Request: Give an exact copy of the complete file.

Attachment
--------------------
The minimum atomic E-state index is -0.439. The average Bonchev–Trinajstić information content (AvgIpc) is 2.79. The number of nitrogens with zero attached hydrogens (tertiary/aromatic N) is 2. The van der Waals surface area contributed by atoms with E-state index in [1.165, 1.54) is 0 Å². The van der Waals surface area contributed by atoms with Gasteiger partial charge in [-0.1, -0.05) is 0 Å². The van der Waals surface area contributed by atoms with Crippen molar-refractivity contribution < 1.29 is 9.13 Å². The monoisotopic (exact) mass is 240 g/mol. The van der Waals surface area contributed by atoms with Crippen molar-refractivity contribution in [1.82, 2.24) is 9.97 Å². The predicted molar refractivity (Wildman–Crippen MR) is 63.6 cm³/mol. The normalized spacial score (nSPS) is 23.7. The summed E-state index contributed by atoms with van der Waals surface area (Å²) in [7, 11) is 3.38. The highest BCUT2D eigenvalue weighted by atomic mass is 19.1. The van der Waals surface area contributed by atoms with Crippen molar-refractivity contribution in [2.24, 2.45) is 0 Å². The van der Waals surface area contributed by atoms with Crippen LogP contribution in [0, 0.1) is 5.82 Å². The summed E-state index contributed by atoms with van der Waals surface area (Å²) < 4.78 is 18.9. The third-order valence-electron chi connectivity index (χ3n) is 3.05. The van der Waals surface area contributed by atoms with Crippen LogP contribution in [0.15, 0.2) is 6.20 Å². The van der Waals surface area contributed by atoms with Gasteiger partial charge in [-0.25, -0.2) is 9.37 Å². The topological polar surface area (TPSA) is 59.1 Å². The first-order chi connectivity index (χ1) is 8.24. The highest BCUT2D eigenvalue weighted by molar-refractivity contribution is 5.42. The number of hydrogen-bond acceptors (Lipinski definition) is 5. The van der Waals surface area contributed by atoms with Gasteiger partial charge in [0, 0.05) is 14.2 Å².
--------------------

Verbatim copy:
The minimum atomic E-state index is -0.439. The average Bonchev–Trinajstić information content (AvgIpc) is 2.79. The number of nitrogens with zero attached hydrogens (tertiary/aromatic N) is 2. The van der Waals surface area contributed by atoms with E-state index in [1.165, 1.54) is 0 Å². The van der Waals surface area contributed by atoms with Gasteiger partial charge in [-0.1, -0.05) is 0 Å². The van der Waals surface area contributed by atoms with Crippen molar-refractivity contribution < 1.29 is 9.13 Å². The monoisotopic (exact) mass is 240 g/mol. The van der Waals surface area contributed by atoms with Crippen molar-refractivity contribution in [1.82, 2.24) is 9.97 Å². The predicted molar refractivity (Wildman–Crippen MR) is 63.6 cm³/mol. The normalized spacial score (nSPS) is 23.7. The summed E-state index contributed by atoms with van der Waals surface area (Å²) in [7, 11) is 3.38. The highest BCUT2D eigenvalue weighted by atomic mass is 19.1. The van der Waals surface area contributed by atoms with Crippen molar-refractivity contribution in [2.24, 2.45) is 0 Å². The van der Waals surface area contributed by atoms with Crippen LogP contribution in [0, 0.1) is 5.82 Å². The summed E-state index contributed by atoms with van der Waals surface area (Å²) < 4.78 is 18.9. The third-order valence-electron chi connectivity index (χ3n) is 3.05. The van der Waals surface area contributed by atoms with Crippen LogP contribution in [0.15, 0.2) is 6.20 Å². The van der Waals surface area contributed by atoms with Gasteiger partial charge in [-0.25, -0.2) is 9.37 Å². The topological polar surface area (TPSA) is 59.1 Å². The first-order chi connectivity index (χ1) is 8.24. The highest BCUT2D eigenvalue weighted by molar-refractivity contribution is 5.42. The number of hydrogen-bond acceptors (Lipinski definition) is 5. The van der Waals surface area contributed by atoms with Gasteiger partial charge in [0, 0.05) is 14.2 Å².